Outdoor Swimmer Magazine’s Trends in Outdoor Swimming report has also revealed that the number of participants taking part in the activity grew by around 1.5 to three times in 2020.

A host of swimming stars would inspire the next generation at Swim England’s new Sharing Success series.

Olympic medallists Rebecca Adlington, Siobhan-Marie O’Connor and James Guy were those taking part in the workshops, which were being delivered by Swim England’s Swimming Talent Team and would focus on the technical, tactical, and physical elements of each stroke.

Swim England called on the Government to deliver on its promise to prioritise the reopening of leisure facilities – so people can swap pills for pools to help manage a range of debilitating health conditions.

The Swim England Water Polo Leadership Group revealed ‘a lot of good work’ had already been achieved on its five-year vision for the future of the sport, despite the constraints faced because of the coronavirus pandemic.

Olympic and Paralympic swimmers and divers were among dozens calling for pools to be given ‘the fullest possible support to survive and recover from the economic crisis caused by Covid-19’.

Sharron Davies, Steve Parry, Jack Laugher, Alice Tai and Kerri-anne Payne are all signatories on a letter to Prime Minister Boris Johnson.

Meanwhile Swim England chief executive Jane Nickerson issued an impassioned plea to Mr Johnson calling on him not to push pools and leisure centres to the back of the queue again as he prepared to announce his roadmap out of the national lockdown.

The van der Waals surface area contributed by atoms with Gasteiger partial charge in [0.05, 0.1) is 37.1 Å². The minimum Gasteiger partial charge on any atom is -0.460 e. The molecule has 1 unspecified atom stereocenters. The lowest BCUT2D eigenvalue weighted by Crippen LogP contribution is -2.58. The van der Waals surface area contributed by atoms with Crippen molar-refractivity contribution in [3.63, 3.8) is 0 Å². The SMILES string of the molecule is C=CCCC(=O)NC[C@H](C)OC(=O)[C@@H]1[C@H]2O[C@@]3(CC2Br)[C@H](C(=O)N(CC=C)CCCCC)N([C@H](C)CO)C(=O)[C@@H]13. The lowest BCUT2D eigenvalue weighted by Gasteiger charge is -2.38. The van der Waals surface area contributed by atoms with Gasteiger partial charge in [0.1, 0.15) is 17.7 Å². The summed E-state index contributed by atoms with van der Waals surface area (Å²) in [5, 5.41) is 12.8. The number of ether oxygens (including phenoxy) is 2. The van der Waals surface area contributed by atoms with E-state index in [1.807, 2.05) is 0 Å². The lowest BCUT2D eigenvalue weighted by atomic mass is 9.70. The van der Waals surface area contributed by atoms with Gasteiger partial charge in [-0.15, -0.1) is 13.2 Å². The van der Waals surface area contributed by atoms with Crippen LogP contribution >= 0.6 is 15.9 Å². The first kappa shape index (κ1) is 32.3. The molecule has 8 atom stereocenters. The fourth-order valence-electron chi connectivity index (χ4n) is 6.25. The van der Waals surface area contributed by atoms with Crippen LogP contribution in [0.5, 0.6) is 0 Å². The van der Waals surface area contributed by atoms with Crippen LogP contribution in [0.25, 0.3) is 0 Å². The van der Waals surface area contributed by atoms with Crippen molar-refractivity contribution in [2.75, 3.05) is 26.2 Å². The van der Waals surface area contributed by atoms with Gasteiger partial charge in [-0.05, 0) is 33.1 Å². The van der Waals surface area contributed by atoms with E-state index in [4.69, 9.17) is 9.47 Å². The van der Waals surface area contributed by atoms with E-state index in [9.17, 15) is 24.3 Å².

It was a view shared by Catherine West MP, the chair of the All Party Parliamentary Group for Swimming, who said that pools should be at the heart of the post lockdown recovery.

Mel Marshall offered words of wisdom to young swimmers who feared they may have missed their chance to shine due to continued lockdowns preventing them from competing.

The Loughborough National Centre head coach, who also hailed the importance of clubs, said: “Swimming is like riding a bike – it’s still in there.”

Swimathon Foundation president Duncan Goodhew praised the work of club volunteers, calling them the unsung heroes of the sport.

Jane said that ‘multi-functional pools must reopen to help reduce the risk of unnecessary deaths’ as there was a fear people would miss out on life-saving swimming lessons which could lead to tragic consequences.

In another plea to Mr Johnson the day before his roadmap announcement, Jane insisted pools had ‘to be among the first sectors to reopen as we have robust, scientific evidence to prove they are safe’.

Twenty-four hours later, the Government revealed outdoor pools would reopen on Monday 29 March, with indoor pools on Monday 12 April.

The diving board at the Sandwell Aquatics Centre

However the announcement was tinged with despair as over 18s would have to wait until Monday 17 May before being allowed to train with their clubs.

At a meeting of the DCMS Sport Working Group, chaired by the Minister for Sport, Jane raised the situation facing Swim England’s over 18 club swimmers, divers, water polo players and artistic swimmers and urged them to keep this situation under review.